The judicial branch of government needs to reassess the concept of possession and intent in the virtual realms where the transfer and location of data and content may be wholly co-incidental to anything a real person on a given computer is actually responsible for.

Julie Amero and Michael Fiola are just two very visible examples of the need for more sophisticated law and guidance in cyberspace criminal proceedings.


Chip Neville said...

You are spot-on with this. The justice system is fundamentally flawed in regard to accusations of sensational digital crime, and we need systemic reform, and not just here in Connecticut but all over the country.

anna said...

Julie Group,
I'm a member of the Fiola family, and I just wanted to say that I feel for you and your cause so deeply. The past year and a half has been so hellish, and I can only imagine it's been at least as bad for you. I am praying that you receive the justice you deserve.

KK from Australia said...

I feel for this chap. I too have been a victim of wrongful arrest and malicious prosecution over something I did not do. I believe my wireless router was 'hotspotted' by someone who downloaded a lot of illigal material which was never found on my computer, but the overzealous police who raided my house found two legitimate video files that my 17yo son (God bless his soul) had downloaded one evening just prior to being raided. The files they attempted to prosecute me on were verified as adult actresses, yet here in Australia you can be arrested for having something that looks remotely like underaged images despite the person being over the age of consent (18)! They never incidently found any of the files they alleged were downloaded according to their search warrant - even after the date that the files they used were downloaded! 10 months of pure hell, having my name published as a person charged, presumed guilty until I proved my innocence in court, total destruction of my life, work, family, reputation and the list goes on! Yet, here I am not able to claim costs for my defence. The only recourse I have is to sue the police, and I have to prove malicious prosecution, which is NOT an easy thing to do - all with the threat hanging over my head where the state can go after my assets if I don't manage to prove my malicious prosecution case!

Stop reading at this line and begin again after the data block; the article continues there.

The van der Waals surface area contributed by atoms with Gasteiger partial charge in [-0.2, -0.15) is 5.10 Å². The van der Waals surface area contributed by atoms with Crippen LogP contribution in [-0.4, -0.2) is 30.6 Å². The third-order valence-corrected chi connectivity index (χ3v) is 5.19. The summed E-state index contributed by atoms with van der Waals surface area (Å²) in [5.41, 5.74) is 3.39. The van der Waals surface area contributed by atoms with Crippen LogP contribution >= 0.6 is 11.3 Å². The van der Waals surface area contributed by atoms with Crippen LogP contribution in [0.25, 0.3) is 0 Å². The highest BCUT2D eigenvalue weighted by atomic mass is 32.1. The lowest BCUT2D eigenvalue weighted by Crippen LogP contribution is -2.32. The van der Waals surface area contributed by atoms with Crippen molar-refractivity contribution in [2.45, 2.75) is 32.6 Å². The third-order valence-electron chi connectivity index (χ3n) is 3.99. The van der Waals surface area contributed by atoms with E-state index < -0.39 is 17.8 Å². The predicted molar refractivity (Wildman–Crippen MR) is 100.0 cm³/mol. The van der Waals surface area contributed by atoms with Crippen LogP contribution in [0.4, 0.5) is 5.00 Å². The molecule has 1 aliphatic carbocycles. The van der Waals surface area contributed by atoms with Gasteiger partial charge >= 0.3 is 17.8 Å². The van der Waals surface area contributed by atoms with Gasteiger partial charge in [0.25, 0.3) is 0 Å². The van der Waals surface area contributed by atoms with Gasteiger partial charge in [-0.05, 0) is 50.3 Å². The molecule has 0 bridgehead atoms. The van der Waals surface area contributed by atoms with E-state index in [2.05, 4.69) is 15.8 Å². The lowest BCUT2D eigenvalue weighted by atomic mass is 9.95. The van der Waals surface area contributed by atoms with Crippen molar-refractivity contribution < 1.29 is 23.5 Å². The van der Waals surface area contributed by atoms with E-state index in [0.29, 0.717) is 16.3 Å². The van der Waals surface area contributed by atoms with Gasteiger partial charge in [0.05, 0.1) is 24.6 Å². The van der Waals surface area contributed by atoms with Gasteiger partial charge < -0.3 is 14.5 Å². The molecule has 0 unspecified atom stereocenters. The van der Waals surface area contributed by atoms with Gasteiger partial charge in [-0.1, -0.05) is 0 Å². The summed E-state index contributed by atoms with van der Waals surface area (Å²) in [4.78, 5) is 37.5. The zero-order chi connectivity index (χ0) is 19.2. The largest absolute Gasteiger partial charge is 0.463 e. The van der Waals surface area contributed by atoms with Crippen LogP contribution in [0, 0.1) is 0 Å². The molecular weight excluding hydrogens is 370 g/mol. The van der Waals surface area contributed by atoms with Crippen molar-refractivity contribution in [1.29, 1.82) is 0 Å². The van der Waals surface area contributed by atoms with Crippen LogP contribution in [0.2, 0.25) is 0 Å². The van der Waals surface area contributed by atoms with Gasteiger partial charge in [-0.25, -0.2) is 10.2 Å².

The laws need reform. No one denies the job is hard, and for the need to prosecute those actually doing these crimes, but far far too many people are being victimised for something they didn't do! The age we live in eh?

I just think of the many poor souls who have committed suicide after being accused of such a crime, just how many of these poor people were actually innocent but ended their lives because they knew their lives were over and/or would never be the same again!

I never gave in because I always knew I was innocent, and because I had the money spare to defend my case, what of those poor souls who don't have these resources?

Anonymous said...

This sort of thing is infuritating. I have a family memeber that was facing a similar situation. He used a poorly secured computer and was arrested and charged with possession and viewing images in the cache that he never saw. The really disturbing thing about this is that the witnesses available to the defense were advised that they were not to become involved in this case as it may have some negative affect on their careers. Both personal and work attorneys for various individuals promised vigorous defense against any subpoena. Fortunately the prosecutor educated himself on what the evidence was and when he asked the law enforcement investigators about the possiblility of innocence they acknowledged that there was no real way to prove guilt. It is too bad that some prosecutors will go to any length, including lying and perjury, to get a conviction.